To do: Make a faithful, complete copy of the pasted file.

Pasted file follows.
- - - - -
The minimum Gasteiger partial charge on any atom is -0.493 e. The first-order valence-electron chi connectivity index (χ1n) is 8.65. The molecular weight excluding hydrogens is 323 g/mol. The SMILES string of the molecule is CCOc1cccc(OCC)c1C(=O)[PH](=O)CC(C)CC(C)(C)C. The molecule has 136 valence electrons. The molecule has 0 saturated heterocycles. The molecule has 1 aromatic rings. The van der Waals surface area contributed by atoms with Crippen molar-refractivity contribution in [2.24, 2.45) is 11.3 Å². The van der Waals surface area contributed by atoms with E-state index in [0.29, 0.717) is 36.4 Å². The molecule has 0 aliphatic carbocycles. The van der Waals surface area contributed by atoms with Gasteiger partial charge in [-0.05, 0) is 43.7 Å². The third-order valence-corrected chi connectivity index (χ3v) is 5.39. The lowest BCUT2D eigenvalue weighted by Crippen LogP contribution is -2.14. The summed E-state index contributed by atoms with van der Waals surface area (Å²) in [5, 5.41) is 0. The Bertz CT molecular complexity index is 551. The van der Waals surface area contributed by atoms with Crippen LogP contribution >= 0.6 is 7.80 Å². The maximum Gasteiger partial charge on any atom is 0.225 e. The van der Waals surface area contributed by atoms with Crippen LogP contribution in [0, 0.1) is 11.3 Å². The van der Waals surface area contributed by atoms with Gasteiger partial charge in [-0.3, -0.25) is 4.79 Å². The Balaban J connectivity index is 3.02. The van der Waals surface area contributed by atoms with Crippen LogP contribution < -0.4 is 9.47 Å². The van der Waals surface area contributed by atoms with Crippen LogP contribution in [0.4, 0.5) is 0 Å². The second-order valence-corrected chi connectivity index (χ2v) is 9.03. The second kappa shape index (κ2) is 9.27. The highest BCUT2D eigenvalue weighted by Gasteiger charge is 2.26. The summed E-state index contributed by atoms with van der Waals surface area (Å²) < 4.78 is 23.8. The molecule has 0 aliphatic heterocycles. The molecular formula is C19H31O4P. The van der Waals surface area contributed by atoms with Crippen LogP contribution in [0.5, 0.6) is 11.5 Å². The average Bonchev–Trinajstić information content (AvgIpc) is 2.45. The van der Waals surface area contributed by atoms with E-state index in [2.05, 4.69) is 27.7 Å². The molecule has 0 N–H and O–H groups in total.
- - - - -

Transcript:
The minimum Gasteiger partial charge on any atom is -0.493 e. The first-order valence-electron chi connectivity index (χ1n) is 8.65. The molecular weight excluding hydrogens is 323 g/mol. The SMILES string of the molecule is CCOc1cccc(OCC)c1C(=O)[PH](=O)CC(C)CC(C)(C)C. The molecule has 136 valence electrons. The molecule has 0 saturated heterocycles. The molecule has 1 aromatic rings. The van der Waals surface area contributed by atoms with Crippen molar-refractivity contribution in [2.24, 2.45) is 11.3 Å². The van der Waals surface area contributed by atoms with E-state index in [0.29, 0.717) is 36.4 Å². The molecule has 0 aliphatic carbocycles. The van der Waals surface area contributed by atoms with Gasteiger partial charge in [-0.05, 0) is 43.7 Å². The third-order valence-corrected chi connectivity index (χ3v) is 5.39. The lowest BCUT2D eigenvalue weighted by Crippen LogP contribution is -2.14. The summed E-state index contributed by atoms with van der Waals surface area (Å²) in [5, 5.41) is 0. The Bertz CT molecular complexity index is 551. The van der Waals surface area contributed by atoms with Crippen LogP contribution >= 0.6 is 7.80 Å². The maximum Gasteiger partial charge on any atom is 0.225 e. The van der Waals surface area contributed by atoms with Crippen LogP contribution in [0, 0.1) is 11.3 Å². The van der Waals surface area contributed by atoms with Gasteiger partial charge in [-0.3, -0.25) is 4.79 Å². The Balaban J connectivity index is 3.02. The van der Waals surface area contributed by atoms with Crippen LogP contribution < -0.4 is 9.47 Å². The van der Waals surface area contributed by atoms with Crippen LogP contribution in [0.4, 0.5) is 0 Å². The second-order valence-corrected chi connectivity index (χ2v) is 9.03. The second kappa shape index (κ2) is 9.27. The highest BCUT2D eigenvalue weighted by Gasteiger charge is 2.26. The summed E-state index contributed by atoms with van der Waals surface area (Å²) < 4.78 is 23.8. The molecule has 0 aliphatic heterocycles. The molecular formula is C19H31O4P. The van der Waals surface area contributed by atoms with Crippen LogP contribution in [0.5, 0.6) is 11.5 Å². The average Bonchev–Trinajstić information content (AvgIpc) is 2.45. The van der Waals surface area contributed by atoms with E-state index in [2.05, 4.69) is 27.7 Å². The molecule has 0 N–H and O–H groups in total.